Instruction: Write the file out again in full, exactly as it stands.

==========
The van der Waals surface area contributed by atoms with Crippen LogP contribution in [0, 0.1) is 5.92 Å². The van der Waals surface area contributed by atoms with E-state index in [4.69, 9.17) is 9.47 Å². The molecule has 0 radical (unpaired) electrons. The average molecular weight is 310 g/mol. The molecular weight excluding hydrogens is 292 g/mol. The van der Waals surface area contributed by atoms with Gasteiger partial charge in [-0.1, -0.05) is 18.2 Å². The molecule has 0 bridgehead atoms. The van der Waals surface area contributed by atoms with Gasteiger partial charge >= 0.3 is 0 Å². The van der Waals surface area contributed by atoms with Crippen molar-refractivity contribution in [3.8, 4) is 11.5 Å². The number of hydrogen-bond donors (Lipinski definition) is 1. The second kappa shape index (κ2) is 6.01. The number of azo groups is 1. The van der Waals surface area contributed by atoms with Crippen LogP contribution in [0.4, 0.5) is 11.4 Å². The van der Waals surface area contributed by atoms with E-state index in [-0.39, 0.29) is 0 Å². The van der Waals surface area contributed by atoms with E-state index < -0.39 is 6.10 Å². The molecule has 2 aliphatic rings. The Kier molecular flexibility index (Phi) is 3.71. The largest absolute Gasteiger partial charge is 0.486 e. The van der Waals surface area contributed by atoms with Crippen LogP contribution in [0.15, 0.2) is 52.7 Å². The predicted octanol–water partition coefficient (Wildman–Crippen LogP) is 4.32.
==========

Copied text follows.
The van der Waals surface area contributed by atoms with Crippen LogP contribution in [0, 0.1) is 5.92 Å². The van der Waals surface area contributed by atoms with E-state index in [4.69, 9.17) is 9.47 Å². The molecule has 0 radical (unpaired) electrons. The average molecular weight is 310 g/mol. The molecular weight excluding hydrogens is 292 g/mol. The van der Waals surface area contributed by atoms with Gasteiger partial charge in [-0.1, -0.05) is 18.2 Å². The molecule has 0 bridgehead atoms. The van der Waals surface area contributed by atoms with Gasteiger partial charge >= 0.3 is 0 Å². The van der Waals surface area contributed by atoms with Crippen molar-refractivity contribution in [3.8, 4) is 11.5 Å². The number of hydrogen-bond donors (Lipinski definition) is 1. The second kappa shape index (κ2) is 6.01. The number of azo groups is 1. The van der Waals surface area contributed by atoms with Crippen LogP contribution in [0.4, 0.5) is 11.4 Å². The van der Waals surface area contributed by atoms with E-state index in [-0.39, 0.29) is 0 Å². The van der Waals surface area contributed by atoms with E-state index < -0.39 is 6.10 Å². The molecule has 2 aliphatic rings. The Kier molecular flexibility index (Phi) is 3.71. The largest absolute Gasteiger partial charge is 0.486 e. The van der Waals surface area contributed by atoms with Crippen LogP contribution in [0.15, 0.2) is 52.7 Å². The predicted octanol–water partition coefficient (Wildman–Crippen LogP) is 4.32.